Clause 6 of the contract of Employment states:

“whilst employed at PLAN Uganda you will not enter into any other employment with or provide services to any third party”.

We agree with the submission of counsel for the claimant that clause 6 only applied to situations that would arise after the claimant had been employed and not before. Even then, during the period in contention, the claimant was on leave from the Ministry of Health and the Ministry did not complain about the fact that he used his leave to report to his new station since they had already in fact cleared him to do so.

Consequently, it is our considered opinion that the fact that the Ministry of Health accepted the retirement, the fact that the claimant took leave during the contested period, the fact that the respondent knew all the facts surrounding the early retirement before they wrote and signed the contract of employment, and the fact that clause 6 of the said contract prohibited the claimant from entering into another employment after and not before he was employed suggest that there was nothing invalid or illegal in the contract. The preliminary objection is disallowed.

Having disposed of the preliminary point, the next is the first issue. It is essential to consider the question whether the claimant was still on probation by the time his contract was terminated. Although counsel for the respondent submitted that probation ran to 14/02/2013, the claimant said that it run up to 15/03/2013.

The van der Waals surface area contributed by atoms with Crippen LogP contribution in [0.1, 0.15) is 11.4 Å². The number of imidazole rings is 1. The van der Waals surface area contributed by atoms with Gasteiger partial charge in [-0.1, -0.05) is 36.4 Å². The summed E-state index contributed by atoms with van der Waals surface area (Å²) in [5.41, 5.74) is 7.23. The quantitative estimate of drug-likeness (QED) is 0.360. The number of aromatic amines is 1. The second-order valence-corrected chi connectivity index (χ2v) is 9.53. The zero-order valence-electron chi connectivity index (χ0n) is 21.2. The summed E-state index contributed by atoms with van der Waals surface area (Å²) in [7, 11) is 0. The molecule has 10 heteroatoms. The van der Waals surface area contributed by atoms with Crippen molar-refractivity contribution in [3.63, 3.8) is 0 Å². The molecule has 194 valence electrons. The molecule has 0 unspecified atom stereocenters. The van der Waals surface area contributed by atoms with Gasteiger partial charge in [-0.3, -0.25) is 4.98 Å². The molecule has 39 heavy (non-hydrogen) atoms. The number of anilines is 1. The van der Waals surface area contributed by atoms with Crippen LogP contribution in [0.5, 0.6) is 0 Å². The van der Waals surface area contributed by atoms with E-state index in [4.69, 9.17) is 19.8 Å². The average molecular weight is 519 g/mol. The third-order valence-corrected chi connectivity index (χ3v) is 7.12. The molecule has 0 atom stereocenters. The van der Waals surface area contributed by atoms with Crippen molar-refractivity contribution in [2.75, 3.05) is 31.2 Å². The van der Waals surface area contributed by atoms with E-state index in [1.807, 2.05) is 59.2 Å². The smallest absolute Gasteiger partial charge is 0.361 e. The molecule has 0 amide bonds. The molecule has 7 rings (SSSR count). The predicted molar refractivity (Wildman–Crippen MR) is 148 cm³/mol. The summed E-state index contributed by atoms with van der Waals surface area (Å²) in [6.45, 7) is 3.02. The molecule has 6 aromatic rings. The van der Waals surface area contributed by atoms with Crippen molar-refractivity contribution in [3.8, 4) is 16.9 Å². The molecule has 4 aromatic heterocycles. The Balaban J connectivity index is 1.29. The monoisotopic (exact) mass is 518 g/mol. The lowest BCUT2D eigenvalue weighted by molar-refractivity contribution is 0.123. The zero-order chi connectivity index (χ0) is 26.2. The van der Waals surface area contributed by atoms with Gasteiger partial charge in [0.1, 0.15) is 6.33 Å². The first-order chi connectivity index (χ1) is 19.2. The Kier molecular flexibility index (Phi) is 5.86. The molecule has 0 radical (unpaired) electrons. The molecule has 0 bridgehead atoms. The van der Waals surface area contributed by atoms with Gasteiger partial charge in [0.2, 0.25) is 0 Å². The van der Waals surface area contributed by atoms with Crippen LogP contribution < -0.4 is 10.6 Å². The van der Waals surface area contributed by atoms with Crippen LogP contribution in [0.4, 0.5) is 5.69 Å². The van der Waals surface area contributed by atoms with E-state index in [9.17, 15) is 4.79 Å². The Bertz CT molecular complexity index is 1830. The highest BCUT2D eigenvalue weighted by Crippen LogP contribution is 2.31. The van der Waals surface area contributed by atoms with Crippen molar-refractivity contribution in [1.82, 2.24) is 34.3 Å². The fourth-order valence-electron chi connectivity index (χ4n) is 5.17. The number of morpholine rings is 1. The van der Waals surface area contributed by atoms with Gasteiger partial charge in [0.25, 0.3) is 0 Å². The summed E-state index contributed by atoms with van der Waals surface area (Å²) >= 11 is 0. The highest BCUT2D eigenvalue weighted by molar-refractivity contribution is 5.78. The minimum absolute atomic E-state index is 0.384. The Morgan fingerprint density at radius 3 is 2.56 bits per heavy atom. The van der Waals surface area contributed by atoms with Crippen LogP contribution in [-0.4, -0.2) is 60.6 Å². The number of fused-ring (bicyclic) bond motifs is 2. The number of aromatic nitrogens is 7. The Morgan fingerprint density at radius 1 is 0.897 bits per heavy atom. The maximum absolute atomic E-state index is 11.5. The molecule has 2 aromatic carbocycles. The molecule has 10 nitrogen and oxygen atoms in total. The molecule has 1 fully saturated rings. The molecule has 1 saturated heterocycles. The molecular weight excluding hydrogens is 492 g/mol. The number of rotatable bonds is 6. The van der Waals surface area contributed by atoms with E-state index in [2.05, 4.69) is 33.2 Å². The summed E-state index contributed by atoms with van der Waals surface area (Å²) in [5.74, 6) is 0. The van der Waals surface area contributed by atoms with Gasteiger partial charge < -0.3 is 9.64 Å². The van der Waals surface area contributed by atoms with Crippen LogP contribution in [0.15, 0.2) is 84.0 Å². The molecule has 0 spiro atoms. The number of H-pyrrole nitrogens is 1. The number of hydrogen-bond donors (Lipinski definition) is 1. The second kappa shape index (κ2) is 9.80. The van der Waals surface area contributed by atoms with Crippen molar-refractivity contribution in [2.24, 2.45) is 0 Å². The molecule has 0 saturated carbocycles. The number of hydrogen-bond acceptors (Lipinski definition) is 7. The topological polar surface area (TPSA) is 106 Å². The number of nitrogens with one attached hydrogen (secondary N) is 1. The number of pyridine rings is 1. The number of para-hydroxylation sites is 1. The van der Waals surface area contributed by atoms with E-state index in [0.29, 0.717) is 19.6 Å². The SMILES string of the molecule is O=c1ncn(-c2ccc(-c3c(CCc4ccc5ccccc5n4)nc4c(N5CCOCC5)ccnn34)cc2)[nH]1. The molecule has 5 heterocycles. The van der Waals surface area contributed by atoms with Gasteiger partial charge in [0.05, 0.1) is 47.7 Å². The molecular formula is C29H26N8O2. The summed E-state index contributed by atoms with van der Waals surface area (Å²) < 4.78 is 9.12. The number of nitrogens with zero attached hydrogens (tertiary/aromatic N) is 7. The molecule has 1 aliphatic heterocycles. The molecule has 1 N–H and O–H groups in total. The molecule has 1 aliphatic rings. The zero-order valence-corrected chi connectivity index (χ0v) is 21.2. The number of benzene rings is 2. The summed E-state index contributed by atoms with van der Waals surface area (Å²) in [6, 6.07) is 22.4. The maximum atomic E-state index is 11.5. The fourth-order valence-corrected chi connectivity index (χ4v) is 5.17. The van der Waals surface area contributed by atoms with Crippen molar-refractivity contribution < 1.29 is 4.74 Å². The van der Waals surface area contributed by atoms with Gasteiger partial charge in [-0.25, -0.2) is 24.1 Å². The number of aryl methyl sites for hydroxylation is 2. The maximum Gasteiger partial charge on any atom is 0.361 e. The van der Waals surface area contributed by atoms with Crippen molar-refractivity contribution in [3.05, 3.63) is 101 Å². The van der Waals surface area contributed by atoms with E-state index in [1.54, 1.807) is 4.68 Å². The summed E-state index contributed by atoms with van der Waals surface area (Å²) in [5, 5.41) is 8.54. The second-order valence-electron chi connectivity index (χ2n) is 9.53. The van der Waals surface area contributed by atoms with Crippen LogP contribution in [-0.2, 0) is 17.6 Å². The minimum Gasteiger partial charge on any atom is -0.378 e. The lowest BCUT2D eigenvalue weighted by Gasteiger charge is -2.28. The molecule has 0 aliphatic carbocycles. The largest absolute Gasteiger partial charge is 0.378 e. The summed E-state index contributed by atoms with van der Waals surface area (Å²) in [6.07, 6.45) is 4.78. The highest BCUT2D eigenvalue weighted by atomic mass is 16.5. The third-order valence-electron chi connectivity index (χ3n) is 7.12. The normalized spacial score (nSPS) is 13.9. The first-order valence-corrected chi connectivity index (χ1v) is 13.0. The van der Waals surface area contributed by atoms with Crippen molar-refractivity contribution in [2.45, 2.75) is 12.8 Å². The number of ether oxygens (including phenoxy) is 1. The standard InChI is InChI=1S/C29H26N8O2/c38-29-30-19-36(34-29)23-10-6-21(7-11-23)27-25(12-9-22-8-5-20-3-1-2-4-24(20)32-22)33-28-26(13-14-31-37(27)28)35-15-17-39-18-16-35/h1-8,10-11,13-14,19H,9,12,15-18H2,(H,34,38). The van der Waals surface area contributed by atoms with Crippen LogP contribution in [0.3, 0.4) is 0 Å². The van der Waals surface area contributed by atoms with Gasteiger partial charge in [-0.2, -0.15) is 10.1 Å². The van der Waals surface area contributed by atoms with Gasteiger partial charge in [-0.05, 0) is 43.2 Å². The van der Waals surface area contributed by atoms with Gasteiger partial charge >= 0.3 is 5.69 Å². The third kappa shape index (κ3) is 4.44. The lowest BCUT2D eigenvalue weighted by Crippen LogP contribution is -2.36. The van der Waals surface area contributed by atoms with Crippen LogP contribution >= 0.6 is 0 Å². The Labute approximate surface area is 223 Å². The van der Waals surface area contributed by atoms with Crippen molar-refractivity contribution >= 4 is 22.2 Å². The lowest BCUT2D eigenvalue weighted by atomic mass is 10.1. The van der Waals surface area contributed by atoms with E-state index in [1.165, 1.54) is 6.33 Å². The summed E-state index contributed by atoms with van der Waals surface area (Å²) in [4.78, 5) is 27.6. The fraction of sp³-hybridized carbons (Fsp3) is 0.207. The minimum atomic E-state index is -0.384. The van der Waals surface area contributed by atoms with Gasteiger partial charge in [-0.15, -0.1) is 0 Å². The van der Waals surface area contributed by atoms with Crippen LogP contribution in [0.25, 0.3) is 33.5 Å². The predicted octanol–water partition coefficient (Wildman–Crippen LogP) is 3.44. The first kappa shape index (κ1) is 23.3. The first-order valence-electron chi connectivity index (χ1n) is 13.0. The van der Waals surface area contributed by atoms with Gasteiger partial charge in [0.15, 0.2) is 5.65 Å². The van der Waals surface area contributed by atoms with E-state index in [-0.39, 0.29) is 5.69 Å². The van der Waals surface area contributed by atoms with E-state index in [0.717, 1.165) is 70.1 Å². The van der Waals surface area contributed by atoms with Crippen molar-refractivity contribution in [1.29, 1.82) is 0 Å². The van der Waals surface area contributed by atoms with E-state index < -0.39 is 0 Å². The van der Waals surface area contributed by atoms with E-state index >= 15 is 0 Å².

In his submission counsel for the respondent argued that the claimant did not submit a report on time that would have formed the basis of either or not confirming him. He only submitted it on 9/04/2013 after his probation had expired and therefore according to counsel, by his own conduct, the claimant agreed to extend the probationary period.

According to the claimant, the law restricts the powers to extend probation to the employee and probation can only be extended by consent of the employee. He argued that an employee who has completed probation is deemed to have been confirmed. He relied on the authorities of REUBEN KAJWALIRE VS A.G. CS NO. 214/2005 and AHAMED IBRAHIM BHOLM VS CARS & GENERNERAL LTD SCCA 12/1992. Section 67 of the Employment Act 2006, provides

1) “. …………………………………………………………………….”

2) “ The maximum length of a probationary period is 6 (six) months, but it may be extended for a further period of not more than 6 months with the agreement of the employer.

3) ..................................................................

4) "A contract for probationary period may be terminated by either party by giving not less than 14 days notice of termination, or by payment, by the employer to the employee, of seven days wages in lieu of notice"

According to the evidence of FIKRU ABEBE, the Country Director to whom the claimant reported, the claimant refused to sign his probationary period evaluation and also refused to sign self assessment forms.

According to the claimant, he filled the assessment forms and sent the m to the Country Director who never gave him a feedback.

We have perused and internalised the PLAN UGANDA, TERMS AND CONDITIONS OF LOCAL FIXED TERM EMPLOYMENT, (exhibit D7) especially provision 9 thereof which provides

"......................................................if an employee's performance is found to be unsatisfactory during the probationary period, they will be asked to leave by giving notice of 14 days..................Alternatively, management may decide to extend the probation for a further period of not more than 6 months with the agreement, with the agreement of the employee".